New phases of water have been detected

New phases of water have been detected

Credit: Pixabay/CC0 Public Domain

Scientists at the University of Cambridge have discovered that water in a single-molecule layer behaves neither as a liquid nor as a solid, and that it becomes highly conductive at high pressures.


Much is known about how “bulk water” behaves: it expands when it freezes and has a high boiling point. But when water is compressed to the nanometer scale, its properties change dramatically.

By developing a new way to predict this unusual behavior with unprecedented accuracy, researchers have detected several new phases of water at the molecular level.

Water trapped between membranes or in tiny nanoscale cavities is common—it can be found in everything from membranes in our bodies to geological formations. But this nanoconfined water behaves very differently from the water we drink.

Until now, the challenges of experimentally characterizing water phases at the nanoscale have prevented a complete understanding of its behavior. But in a paper published in the journal The naturethe Cambridge-led team describes how they used advances in computational approaches to predict the phase diagram of a thick single-molecule water layer with unprecedented accuracy.

They used a combination of computational approaches to enable first-principles investigation of a single layer of water.

The researchers found that water that is confined in a one-molecule-thick layer passes through several phases, including a “hexatic” phase and a “superionic” phase. In the hexatic phase, water acts neither as a solid nor as a liquid, but something in between. In the superionic phase, which occurs at higher pressures, the water becomes highly conductive, rapidly propelling protons through the ice in a manner similar to the flow of electrons in a conductor.

First-principles simulations of the hexatic phase, corresponding to the state point of 1.00 GPa and 340 K, in the presence of carbon atoms explained at the revPBE0-D3 level of theory. Credit: The nature (2022). DOI: 10.1038/s41586-022-05036-x

Understanding the behavior of water at the nanoscale is central to many new technologies. The success of medical treatments can depend on how the water trapped in the small cavities in our body will react. The development of highly conductive electrolytes for batteries, water desalination, and frictionless fluid transport relies on predicting how confined water will behave.

First-principles simulation of the superionic phase, corresponding to the state point of 4.00 GPa and 600 K, in the presence of carbon atoms explained at the revPBE0-D3 level of theory. While we observe dissociation on a time scale of 10 ps, ​​we do not see any reactivity of the proton with the carbon atoms. Credit: The nature (2022). DOI: 10.1038/s41586-022-05036-x

“For all these fields, understanding the behavior of water is the fundamental question,” said Dr Venkat Kapil of the Yusuf Hamied Department of Chemistry at Cambridge, first author of the paper. “Our approach enables the study of a single layer of water in a graphene-like channel with unprecedented predictive accuracy.”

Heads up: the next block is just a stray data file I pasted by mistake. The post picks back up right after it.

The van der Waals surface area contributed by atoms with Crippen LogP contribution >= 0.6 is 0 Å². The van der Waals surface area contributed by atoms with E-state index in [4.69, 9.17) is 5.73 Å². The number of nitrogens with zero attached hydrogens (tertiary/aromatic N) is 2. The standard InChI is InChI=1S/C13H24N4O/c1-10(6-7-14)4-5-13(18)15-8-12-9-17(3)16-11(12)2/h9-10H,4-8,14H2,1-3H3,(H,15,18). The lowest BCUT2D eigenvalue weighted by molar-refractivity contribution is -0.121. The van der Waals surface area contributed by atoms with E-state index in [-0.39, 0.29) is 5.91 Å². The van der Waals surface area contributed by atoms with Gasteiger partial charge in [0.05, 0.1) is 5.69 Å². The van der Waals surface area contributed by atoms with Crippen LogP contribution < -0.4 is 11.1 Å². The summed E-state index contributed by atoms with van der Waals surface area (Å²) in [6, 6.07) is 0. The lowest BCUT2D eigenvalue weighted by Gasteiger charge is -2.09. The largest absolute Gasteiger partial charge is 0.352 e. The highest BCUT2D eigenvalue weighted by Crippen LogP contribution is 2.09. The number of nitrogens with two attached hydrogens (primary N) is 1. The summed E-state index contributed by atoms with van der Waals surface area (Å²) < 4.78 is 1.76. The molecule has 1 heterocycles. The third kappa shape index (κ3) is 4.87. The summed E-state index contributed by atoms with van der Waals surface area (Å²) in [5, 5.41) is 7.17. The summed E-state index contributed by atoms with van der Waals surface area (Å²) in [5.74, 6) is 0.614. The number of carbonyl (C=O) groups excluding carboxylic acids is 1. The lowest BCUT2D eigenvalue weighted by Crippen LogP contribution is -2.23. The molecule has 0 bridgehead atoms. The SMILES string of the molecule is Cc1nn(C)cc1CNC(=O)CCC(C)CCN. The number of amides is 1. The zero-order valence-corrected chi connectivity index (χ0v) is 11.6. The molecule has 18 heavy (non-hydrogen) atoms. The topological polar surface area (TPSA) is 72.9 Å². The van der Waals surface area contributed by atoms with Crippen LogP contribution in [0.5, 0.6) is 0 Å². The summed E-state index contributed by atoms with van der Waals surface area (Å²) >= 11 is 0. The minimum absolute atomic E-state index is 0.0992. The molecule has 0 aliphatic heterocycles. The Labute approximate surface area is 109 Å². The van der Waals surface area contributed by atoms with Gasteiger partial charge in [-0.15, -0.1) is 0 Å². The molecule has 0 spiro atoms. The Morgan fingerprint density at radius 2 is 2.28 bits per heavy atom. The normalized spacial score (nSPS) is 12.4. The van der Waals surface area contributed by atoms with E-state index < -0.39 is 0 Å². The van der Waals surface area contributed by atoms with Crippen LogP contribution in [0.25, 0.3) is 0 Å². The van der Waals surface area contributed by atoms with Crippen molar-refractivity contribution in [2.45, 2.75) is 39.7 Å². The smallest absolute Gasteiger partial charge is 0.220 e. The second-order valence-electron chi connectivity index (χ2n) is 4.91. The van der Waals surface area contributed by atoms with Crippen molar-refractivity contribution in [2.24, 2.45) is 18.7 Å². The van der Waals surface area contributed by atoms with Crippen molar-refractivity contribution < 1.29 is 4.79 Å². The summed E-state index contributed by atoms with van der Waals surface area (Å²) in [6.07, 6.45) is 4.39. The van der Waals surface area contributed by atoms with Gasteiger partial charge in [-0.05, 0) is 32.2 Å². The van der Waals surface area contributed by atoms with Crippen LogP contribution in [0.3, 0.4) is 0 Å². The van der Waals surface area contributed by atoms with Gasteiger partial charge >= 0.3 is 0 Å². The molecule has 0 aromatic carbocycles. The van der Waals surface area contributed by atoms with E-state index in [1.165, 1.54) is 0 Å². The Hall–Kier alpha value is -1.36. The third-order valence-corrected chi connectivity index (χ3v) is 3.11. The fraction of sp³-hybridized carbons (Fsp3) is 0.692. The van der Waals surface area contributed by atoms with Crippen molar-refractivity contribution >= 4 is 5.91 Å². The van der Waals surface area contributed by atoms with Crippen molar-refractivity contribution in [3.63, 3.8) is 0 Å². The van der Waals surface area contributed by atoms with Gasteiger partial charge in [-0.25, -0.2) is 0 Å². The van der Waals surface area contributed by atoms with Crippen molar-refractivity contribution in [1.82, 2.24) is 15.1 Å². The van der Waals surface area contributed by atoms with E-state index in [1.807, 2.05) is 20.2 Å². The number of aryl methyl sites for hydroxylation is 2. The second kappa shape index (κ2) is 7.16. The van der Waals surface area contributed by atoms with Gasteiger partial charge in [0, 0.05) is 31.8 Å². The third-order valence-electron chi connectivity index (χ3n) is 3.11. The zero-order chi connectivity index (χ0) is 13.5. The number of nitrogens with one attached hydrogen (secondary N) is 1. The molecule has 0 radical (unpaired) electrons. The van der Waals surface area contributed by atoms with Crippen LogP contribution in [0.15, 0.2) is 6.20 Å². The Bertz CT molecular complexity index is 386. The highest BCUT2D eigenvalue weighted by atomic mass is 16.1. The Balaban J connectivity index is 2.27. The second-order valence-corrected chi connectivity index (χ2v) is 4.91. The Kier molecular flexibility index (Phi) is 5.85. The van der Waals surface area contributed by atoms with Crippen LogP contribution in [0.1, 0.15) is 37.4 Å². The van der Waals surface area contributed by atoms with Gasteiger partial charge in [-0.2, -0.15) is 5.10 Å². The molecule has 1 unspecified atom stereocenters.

The researchers found that the thick single-molecule water layer in the nanochannel showed rich and diverse phase behavior. Their approach predicts multiple phases that include the hexatic phase—an intermediate between a solid and a liquid—and also a superionic phase, where water has high electrical conductivity.

“The hexatic phase is neither solid nor liquid, but an intermediate, which agrees with previous theories about two-dimensional materials,” Kapil said. “Our approach also suggests that this phase can be seen experimentally by confining water in a graphene channel.

“The existence of the superionic phase in easily accessible conditions is special because this phase is generally found in extreme conditions, such as the cores of Uranus and Neptune. One way to visualize this phase is that the oxygen atoms form a solid lattice and the protons flow. like liquid through bars, like children running through a maze.”

The researchers say that this superionic phase could be important for the future of electrolytes and battery materials because it shows electrical conductivity 100 to 1,000 times higher than current battery materials.

The results will not only help understand how water works at the nanoscale, but also suggest that “nanoconfinement” could be a new way to find the superionic behavior of other materials.


It predicts a new phase of superionic ice


More information:
Angelos Michaelides, First-Principles Phase Diagram of Monolayer Nanoconfined Water, The nature (2022). DOI: 10.1038/s41586-022-05036-x. www.nature.com/articles/s41586-022-05036-x

Provided by the University of Cambridge

Citation: New phases of water detected (2022, September 14) Retrieved September 21, 2022, from https://phys.org/news/2022-09-phases.html

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